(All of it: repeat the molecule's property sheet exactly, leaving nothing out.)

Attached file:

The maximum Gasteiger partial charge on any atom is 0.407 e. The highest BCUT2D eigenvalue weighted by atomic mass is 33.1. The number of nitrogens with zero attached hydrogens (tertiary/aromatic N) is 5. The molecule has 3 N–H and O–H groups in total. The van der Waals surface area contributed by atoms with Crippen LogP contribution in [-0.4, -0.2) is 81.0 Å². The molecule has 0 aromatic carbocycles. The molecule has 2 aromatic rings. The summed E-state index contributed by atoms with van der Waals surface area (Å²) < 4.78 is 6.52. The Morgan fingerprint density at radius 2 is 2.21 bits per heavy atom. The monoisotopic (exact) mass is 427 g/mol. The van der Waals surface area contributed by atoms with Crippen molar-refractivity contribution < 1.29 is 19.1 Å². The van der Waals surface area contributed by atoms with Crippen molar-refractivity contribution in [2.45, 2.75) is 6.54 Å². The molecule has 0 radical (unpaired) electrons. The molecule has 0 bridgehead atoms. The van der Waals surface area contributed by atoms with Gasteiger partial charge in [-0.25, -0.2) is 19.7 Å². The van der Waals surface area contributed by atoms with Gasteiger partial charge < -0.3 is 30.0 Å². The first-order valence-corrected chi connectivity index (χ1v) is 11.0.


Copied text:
The maximum Gasteiger partial charge on any atom is 0.407 e. The highest BCUT2D eigenvalue weighted by atomic mass is 33.1. The number of nitrogens with zero attached hydrogens (tertiary/aromatic N) is 5. The molecule has 3 N–H and O–H groups in total. The van der Waals surface area contributed by atoms with Crippen LogP contribution in [-0.4, -0.2) is 81.0 Å². The molecule has 0 aromatic carbocycles. The molecule has 2 aromatic rings. The summed E-state index contributed by atoms with van der Waals surface area (Å²) < 4.78 is 6.52. The Morgan fingerprint density at radius 2 is 2.21 bits per heavy atom. The monoisotopic (exact) mass is 427 g/mol. The van der Waals surface area contributed by atoms with Crippen molar-refractivity contribution < 1.29 is 19.1 Å². The van der Waals surface area contributed by atoms with Crippen molar-refractivity contribution in [2.45, 2.75) is 6.54 Å². The molecule has 0 radical (unpaired) electrons. The molecule has 0 bridgehead atoms. The van der Waals surface area contributed by atoms with Gasteiger partial charge in [-0.25, -0.2) is 19.7 Å². The van der Waals surface area contributed by atoms with Gasteiger partial charge < -0.3 is 30.0 Å². The first-order valence-corrected chi connectivity index (χ1v) is 11.0.